“Crème brûlée? What’s that?”
That was the simple question I asked my friend when she informed me that we were going to make crème brûlée one night. We were nearing our twenties, and my idea of dessert was still cookies, cake, or a candy bar. You know, the usual “SAD” stuff. In my foodie innocence, I had never heard of crème brulee.
“It’s a custard. And you get to use a torch at the end! It’s my dad’s favorite!”
It was obvious that my friend was really excited to make this amazingly fancy-shmancy dessert. Custard? Fire? I wasn’t too excited, to be honest. I would have much rather made some delicious cookies and stuffed myself silly than attempt to make some sort of custard dessert… especially since our odds of burning down the house were pretty high. (Teenagers and torches should not be allowed. I don’t care how teeny-tiny and “cute” the torch is.)
It’s funny how things change.
As I’ve made a switch to real food, I’ve noticed a huge change in my tastes. For all those people who swear that they hate any particular food, I say “give it time…. and lots of tries.” When you put good food in your body, eventually it starts to taste good. And subsequently, artificial food takes on a new life as well. (Not to say that I don’t occasionally crave bad things… but I definitely feel the difference in my body, making me want it less.)
This is definitely true in terms of my tastes for desserts. I’ve always been a fan of baking and baked goods. I’d take a warm cookie over a candy bar any day. But I’d still want the candy bar. Now? Well, I don’t think I’ve had a piece of candy in over a year… probably only a random piece or two in the past two years. I just don’t want it any more.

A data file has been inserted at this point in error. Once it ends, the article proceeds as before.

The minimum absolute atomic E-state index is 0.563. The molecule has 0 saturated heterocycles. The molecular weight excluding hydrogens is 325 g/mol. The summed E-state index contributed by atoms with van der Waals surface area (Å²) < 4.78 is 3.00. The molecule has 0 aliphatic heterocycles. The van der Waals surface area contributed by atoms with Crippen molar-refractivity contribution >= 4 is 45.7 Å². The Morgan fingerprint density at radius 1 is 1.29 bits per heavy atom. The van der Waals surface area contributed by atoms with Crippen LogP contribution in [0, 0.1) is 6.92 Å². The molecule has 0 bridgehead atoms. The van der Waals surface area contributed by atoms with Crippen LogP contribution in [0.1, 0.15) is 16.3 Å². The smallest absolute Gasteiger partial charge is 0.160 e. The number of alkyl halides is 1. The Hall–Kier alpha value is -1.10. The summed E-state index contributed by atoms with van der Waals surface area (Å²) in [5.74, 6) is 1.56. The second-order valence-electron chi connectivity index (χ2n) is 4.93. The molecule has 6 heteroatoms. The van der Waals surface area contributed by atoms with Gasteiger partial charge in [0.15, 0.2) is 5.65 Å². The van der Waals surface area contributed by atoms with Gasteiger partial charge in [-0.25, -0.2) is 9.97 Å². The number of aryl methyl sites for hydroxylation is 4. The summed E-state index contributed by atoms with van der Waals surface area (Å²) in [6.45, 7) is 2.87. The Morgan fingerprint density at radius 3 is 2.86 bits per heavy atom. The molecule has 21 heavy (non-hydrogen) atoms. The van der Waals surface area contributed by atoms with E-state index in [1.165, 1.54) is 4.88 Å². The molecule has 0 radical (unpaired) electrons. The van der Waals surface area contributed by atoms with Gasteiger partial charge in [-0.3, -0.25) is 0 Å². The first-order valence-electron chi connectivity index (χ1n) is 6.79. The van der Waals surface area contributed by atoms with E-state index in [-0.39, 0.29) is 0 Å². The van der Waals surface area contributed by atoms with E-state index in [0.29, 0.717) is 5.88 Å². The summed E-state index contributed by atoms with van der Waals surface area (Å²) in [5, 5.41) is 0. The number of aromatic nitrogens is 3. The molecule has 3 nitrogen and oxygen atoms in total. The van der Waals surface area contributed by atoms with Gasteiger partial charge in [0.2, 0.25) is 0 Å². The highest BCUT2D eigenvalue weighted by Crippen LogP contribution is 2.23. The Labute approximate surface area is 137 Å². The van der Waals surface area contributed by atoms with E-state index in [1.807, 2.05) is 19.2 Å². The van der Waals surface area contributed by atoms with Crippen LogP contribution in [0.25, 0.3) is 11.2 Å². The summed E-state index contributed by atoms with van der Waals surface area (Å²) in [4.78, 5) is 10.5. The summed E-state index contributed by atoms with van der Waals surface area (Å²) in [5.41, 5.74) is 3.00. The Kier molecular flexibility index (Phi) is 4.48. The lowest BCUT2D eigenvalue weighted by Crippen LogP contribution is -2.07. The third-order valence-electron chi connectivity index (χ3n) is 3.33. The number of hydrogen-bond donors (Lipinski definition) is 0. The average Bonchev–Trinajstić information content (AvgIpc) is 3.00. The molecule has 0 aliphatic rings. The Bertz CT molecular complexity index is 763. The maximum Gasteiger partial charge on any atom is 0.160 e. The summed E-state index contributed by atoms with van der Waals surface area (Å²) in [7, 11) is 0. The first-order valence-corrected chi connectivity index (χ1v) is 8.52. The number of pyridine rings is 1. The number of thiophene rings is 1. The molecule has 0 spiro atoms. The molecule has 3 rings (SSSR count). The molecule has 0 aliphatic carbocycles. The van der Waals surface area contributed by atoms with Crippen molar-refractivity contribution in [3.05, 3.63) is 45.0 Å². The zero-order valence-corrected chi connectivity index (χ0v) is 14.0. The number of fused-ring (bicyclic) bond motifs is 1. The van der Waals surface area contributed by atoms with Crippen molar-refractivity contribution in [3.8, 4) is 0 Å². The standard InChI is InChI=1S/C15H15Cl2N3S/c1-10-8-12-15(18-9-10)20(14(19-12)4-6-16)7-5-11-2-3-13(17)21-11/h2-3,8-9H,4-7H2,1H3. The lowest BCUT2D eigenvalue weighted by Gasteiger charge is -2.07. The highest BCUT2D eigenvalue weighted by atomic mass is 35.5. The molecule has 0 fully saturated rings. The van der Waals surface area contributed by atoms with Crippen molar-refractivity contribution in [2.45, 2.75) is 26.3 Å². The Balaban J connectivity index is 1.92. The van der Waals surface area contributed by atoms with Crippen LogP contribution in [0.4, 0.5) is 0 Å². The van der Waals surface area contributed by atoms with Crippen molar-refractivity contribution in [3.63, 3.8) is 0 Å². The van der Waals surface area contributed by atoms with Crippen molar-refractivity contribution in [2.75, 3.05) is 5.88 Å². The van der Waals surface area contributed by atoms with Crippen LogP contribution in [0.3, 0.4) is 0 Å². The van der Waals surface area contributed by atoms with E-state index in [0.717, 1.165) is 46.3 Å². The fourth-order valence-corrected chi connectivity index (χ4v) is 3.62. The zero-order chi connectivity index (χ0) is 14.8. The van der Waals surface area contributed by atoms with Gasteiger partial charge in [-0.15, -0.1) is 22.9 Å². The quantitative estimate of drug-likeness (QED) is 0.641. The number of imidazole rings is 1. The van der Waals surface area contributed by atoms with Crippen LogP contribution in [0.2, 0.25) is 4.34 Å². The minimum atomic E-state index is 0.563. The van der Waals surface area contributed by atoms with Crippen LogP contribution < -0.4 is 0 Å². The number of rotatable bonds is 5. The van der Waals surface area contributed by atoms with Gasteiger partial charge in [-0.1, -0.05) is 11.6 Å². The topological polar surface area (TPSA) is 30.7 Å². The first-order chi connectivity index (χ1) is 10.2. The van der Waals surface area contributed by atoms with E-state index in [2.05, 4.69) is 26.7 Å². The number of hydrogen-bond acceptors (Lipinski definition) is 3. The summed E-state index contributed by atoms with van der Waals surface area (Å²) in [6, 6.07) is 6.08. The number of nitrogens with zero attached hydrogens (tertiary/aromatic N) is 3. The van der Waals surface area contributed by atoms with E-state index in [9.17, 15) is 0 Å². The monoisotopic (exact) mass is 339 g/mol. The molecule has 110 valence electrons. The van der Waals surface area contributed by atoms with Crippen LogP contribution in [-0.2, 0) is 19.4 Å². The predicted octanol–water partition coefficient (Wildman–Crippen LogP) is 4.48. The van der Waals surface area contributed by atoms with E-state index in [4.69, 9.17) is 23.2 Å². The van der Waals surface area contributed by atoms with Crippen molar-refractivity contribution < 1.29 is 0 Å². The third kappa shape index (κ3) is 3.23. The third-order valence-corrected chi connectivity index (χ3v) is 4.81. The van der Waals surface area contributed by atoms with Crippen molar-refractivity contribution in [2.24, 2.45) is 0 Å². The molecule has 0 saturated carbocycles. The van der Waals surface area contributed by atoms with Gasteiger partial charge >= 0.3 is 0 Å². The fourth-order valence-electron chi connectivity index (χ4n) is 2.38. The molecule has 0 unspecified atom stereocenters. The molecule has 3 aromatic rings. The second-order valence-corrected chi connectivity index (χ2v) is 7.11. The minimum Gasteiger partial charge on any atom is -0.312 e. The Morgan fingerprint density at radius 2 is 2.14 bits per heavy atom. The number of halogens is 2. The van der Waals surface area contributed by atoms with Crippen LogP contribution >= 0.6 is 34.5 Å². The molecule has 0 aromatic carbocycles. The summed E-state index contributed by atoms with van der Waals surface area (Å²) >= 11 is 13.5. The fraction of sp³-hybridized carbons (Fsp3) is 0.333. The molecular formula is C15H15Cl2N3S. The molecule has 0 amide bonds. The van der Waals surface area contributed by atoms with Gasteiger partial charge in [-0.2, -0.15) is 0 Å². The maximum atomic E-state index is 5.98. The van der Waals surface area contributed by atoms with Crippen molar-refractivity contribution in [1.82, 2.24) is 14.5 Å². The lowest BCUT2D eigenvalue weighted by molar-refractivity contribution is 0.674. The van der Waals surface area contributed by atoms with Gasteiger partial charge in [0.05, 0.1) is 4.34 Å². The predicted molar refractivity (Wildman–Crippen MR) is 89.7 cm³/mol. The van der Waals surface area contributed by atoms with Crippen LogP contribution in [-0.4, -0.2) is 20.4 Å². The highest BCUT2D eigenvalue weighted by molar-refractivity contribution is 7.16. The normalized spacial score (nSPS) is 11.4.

I want real food.
I still like to indulge every now and then. After all, food shouldn’t be some sort of rigid punishment or cause for crazy-induced-nazi-controlled militarism. Food has always brought people together, and we should definitely enjoy our food.
Enter crème brûlée.
Ah, how the times have changed. My favorite (seriously I LOVE THIS STORE) local Real Foods Market makes an awesome crème brûlée. It’s made from delicious raw cream (that you could easily skim off of their yummy raw milk), their very own pastured eggs, some pure maple syrup, a pinch of their real salt and some vanilla. Simple. Real. And so yummy.
Not too long ago they gave out their recipe on their facebook page. (How nice, right?) This recipe is adapted from theirs, with just a few subtle changes. It’s so easy. It’s so delicious. Make it for your friends. They will be amazed at your fancy-schmany crème brûlée skills.
Better yet… make it for yourself. Eat it all. I won’t tell.
Why choose crème brûlée over that candy bar?
The few, simple, real ingredients that are in this recipe are far superior to the lengthy, unknown, fake ingredients in your typical candy bar. Egg yolks from pastured hens are deeply nutrient-dense. They are rich in omega-3 fatty acids, vitamins A and E as well as choline. And for all you baby-hopin’ ladies, consider this: